Let's face it. Some people just feel lost in the supermarket. It's big, impersonal and temperature-regulated, and you're not supposed to squeeze the produce.
Not so with the Burbank Farmers' Market. At that bustling open-air emporium at 3rd Street and Grinnel Drive, customers and stall operators greet each other noisily. A farmer explains how to cook Japanese pumpkins. And most merchants take the squeeze test one step further--by offering free samples.
The market, open Fridays from 10 a.m. to 3:30 p.m., is one of two in the San Fernando Valley. A smaller market in Pacoima operates Saturdays from 7 to 10 a.m.
In Burbank, vendors turn over 3.25% of their profits to St. Joseph Medical Center Foundation, which runs the market. This year the foundation expects to receive about $10,000 from the market, spokeswoman Joanne Sugar said.
The colorful and pungent market draws an eclectic crowd. Ranchers from Bakersfield hawk 10 kiwis for $1. Sari-clad Indian women from central Los Angeles shop for unusual spices.
Some Riverside and Central California vendors get up at 4 a.m. to drive to Burbank to assemble their stalls. Customers often arrive early to be first in line. A number of older customers from the San Fernando Valley, lured by prices that typically run 30% less than retail, also frequent the 2-year-old market. Clustered around the stalls, they rub elbows with well-coifed women in mink coats.
More than 2,000 customers trek to downtown Burbank each week to peruse the pomegranates, ogle the whole Pacific snapper or load up on kohlrabi and collard greens.
Some, however, such as Burbank resident Zinita Sawyer, concentrated on more basic fare one morning. Sawyer bought carrots and bell peppers, which she planned to take to her son in Chicago.
"He can't get the selection or the variety over there," Sawyer said, holding a bag with 10 bunches of carrots. "I'll probably hand-carry it on the plane with me."
Sawyer and others insist that the plump, golden carrots sold at the market are sweeter than the store-bought kind.
June Imamoto, a vegetable vendor, said this is because the produce is grown on small farms and shipped fresh to the market. Her husband grows vegetables and herbs in Moorpark, for instance, and every Thursday night, the Imamotos gather on the porch of their North Hollywood home to sort and bunch the week's harvest in preparation for market day.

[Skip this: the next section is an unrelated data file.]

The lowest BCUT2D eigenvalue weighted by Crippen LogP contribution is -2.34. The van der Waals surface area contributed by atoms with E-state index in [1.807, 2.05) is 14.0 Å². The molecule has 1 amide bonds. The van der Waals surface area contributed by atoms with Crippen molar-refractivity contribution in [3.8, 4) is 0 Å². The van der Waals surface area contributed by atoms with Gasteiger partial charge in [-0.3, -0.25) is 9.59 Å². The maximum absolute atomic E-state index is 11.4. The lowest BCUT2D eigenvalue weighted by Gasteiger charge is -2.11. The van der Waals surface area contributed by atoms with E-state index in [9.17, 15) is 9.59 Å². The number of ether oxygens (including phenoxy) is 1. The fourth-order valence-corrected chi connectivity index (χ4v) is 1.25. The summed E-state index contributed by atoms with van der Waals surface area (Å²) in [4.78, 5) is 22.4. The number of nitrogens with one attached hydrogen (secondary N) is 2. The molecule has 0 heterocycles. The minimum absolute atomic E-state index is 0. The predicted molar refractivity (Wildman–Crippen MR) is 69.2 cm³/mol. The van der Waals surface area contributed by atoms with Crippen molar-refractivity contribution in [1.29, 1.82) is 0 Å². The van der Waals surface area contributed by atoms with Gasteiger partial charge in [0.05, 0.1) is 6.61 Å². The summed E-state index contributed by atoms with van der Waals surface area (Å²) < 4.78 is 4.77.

Like a vendor from Scarborough Fair, Imamoto sells fresh parsley, sage, rosemary and thyme--for 50 cents a bunch. For more variety, there's tarragon, dill, basil and marjoram. She also sells herbs in pots.
Imamoto's prices compare favorably with those in supermarkets. Gelson's markets carry many of the same varieties--but charge about twice the price for bunches half as large.
Some customers say they are drawn as much by the old-world, carnival atmosphere as by the prices.
"It's fun shopping outside," said Phil Kierstead of North Hollywood. On this day, he brought two friends with him. They wait in a long line to buy fresh clams and shrimp from a truck with a sign that reads: "BETHANY FISH MARKET."
"This is their first time here," Kierstead said of his friends, as if discussing a rite of initiation. "We must have $50 worth of food in the car already."
At the head of the line, Phuong Vane waited on customers. He shoveled large oysters--at 50 cents each--into plastic bags, and cut up slabs of striped bass that sold for $2 per pound.
Vane, a cheerful Vietnamese emigre, said the seafood comes from Monterey Bay. His brother catches it, his father trucks it to Los Angeles and Vane sells it, doing a brisk business. As he talked about the family business, his hands flew, wrapping fish, handing parcels to customers and collecting money.
"He's got very good fish," said a customer who was not queued up for seafood. "I'm waiting for the line to go down before I buy mine."
On the market's northern edge, Ledra Weigert, formerly of Georgia, prowled the stalls looking unsuccessfully for okra.
Weigert, who lives in North Hollywood, also likes turnip greens, but explained that at most grocery stores, the greens are discarded. At Masato Takahashi's stand, however, she found turnips with greens intact.
"Once you build up customers and they know what you've got, they come back," Takahashi said wisely.
Weigert agreed. "Now I won't have to run all over town," she said, gripping her packages.